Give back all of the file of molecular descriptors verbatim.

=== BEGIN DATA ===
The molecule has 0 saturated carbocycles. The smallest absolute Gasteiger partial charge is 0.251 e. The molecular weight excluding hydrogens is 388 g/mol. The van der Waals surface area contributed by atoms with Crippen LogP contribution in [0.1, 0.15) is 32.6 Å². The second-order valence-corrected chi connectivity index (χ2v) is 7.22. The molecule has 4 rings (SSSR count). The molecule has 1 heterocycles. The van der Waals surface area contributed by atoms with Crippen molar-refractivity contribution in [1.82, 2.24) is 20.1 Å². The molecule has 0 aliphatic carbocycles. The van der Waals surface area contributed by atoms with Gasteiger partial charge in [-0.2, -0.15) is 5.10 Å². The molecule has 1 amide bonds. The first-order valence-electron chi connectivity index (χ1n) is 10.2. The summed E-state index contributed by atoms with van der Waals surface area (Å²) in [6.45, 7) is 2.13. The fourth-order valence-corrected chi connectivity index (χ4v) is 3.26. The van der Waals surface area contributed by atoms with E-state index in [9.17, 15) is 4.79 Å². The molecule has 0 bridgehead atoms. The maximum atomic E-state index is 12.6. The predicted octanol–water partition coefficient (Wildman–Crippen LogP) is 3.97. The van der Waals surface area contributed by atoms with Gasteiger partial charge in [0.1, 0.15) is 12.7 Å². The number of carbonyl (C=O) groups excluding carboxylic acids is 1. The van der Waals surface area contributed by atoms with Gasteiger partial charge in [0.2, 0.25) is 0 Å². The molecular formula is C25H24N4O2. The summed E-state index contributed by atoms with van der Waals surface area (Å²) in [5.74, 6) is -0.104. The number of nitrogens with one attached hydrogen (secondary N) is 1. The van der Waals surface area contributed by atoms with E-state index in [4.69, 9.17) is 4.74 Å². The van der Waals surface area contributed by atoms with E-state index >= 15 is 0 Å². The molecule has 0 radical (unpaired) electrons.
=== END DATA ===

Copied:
The molecule has 0 saturated carbocycles. The smallest absolute Gasteiger partial charge is 0.251 e. The molecular weight excluding hydrogens is 388 g/mol. The van der Waals surface area contributed by atoms with Crippen LogP contribution in [0.1, 0.15) is 32.6 Å². The second-order valence-corrected chi connectivity index (χ2v) is 7.22. The molecule has 4 rings (SSSR count). The molecule has 1 heterocycles. The van der Waals surface area contributed by atoms with Crippen molar-refractivity contribution in [1.82, 2.24) is 20.1 Å². The molecule has 0 aliphatic carbocycles. The van der Waals surface area contributed by atoms with Gasteiger partial charge in [-0.2, -0.15) is 5.10 Å². The molecule has 1 amide bonds. The first-order valence-electron chi connectivity index (χ1n) is 10.2. The summed E-state index contributed by atoms with van der Waals surface area (Å²) in [6.45, 7) is 2.13. The fourth-order valence-corrected chi connectivity index (χ4v) is 3.26. The van der Waals surface area contributed by atoms with E-state index in [9.17, 15) is 4.79 Å². The molecule has 0 bridgehead atoms. The maximum atomic E-state index is 12.6. The predicted octanol–water partition coefficient (Wildman–Crippen LogP) is 3.97. The van der Waals surface area contributed by atoms with Gasteiger partial charge in [0.1, 0.15) is 12.7 Å². The number of carbonyl (C=O) groups excluding carboxylic acids is 1. The van der Waals surface area contributed by atoms with Gasteiger partial charge in [0.2, 0.25) is 0 Å². The molecular formula is C25H24N4O2. The summed E-state index contributed by atoms with van der Waals surface area (Å²) in [5.74, 6) is -0.104. The number of nitrogens with one attached hydrogen (secondary N) is 1. The van der Waals surface area contributed by atoms with E-state index in [4.69, 9.17) is 4.74 Å². The van der Waals surface area contributed by atoms with E-state index >= 15 is 0 Å². The molecule has 0 radical (unpaired) electrons.